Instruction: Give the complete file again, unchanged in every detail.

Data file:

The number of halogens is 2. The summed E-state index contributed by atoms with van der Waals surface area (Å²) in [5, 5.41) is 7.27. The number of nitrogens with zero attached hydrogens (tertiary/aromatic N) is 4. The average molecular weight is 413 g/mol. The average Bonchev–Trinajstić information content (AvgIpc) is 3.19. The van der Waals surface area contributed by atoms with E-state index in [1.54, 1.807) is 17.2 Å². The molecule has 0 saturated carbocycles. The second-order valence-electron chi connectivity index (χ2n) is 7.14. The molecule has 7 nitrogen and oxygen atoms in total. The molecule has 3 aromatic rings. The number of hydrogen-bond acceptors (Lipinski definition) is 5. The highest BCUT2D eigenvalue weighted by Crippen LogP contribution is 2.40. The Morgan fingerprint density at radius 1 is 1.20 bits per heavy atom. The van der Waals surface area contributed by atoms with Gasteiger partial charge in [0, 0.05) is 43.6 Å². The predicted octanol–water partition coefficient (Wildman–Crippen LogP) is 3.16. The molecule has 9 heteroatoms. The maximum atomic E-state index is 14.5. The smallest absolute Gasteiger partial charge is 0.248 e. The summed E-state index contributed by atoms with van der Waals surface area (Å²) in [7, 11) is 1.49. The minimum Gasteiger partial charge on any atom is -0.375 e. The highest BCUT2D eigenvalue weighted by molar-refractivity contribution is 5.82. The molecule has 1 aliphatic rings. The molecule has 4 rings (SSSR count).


The number of halogens is 2. The summed E-state index contributed by atoms with van der Waals surface area (Å²) in [5, 5.41) is 7.27. The number of nitrogens with zero attached hydrogens (tertiary/aromatic N) is 4. The average molecular weight is 413 g/mol. The average Bonchev–Trinajstić information content (AvgIpc) is 3.19. The van der Waals surface area contributed by atoms with E-state index in [1.54, 1.807) is 17.2 Å². The molecule has 0 saturated carbocycles. The second-order valence-electron chi connectivity index (χ2n) is 7.14. The molecule has 7 nitrogen and oxygen atoms in total. The molecule has 3 aromatic rings. The number of hydrogen-bond acceptors (Lipinski definition) is 5. The highest BCUT2D eigenvalue weighted by Crippen LogP contribution is 2.40. The Morgan fingerprint density at radius 1 is 1.20 bits per heavy atom. The van der Waals surface area contributed by atoms with Gasteiger partial charge in [0, 0.05) is 43.6 Å². The predicted octanol–water partition coefficient (Wildman–Crippen LogP) is 3.16. The molecule has 9 heteroatoms. The maximum atomic E-state index is 14.5. The smallest absolute Gasteiger partial charge is 0.248 e. The summed E-state index contributed by atoms with van der Waals surface area (Å²) in [7, 11) is 1.49. The minimum Gasteiger partial charge on any atom is -0.375 e. The highest BCUT2D eigenvalue weighted by molar-refractivity contribution is 5.82. The molecule has 1 aliphatic rings. The molecule has 4 rings (SSSR count).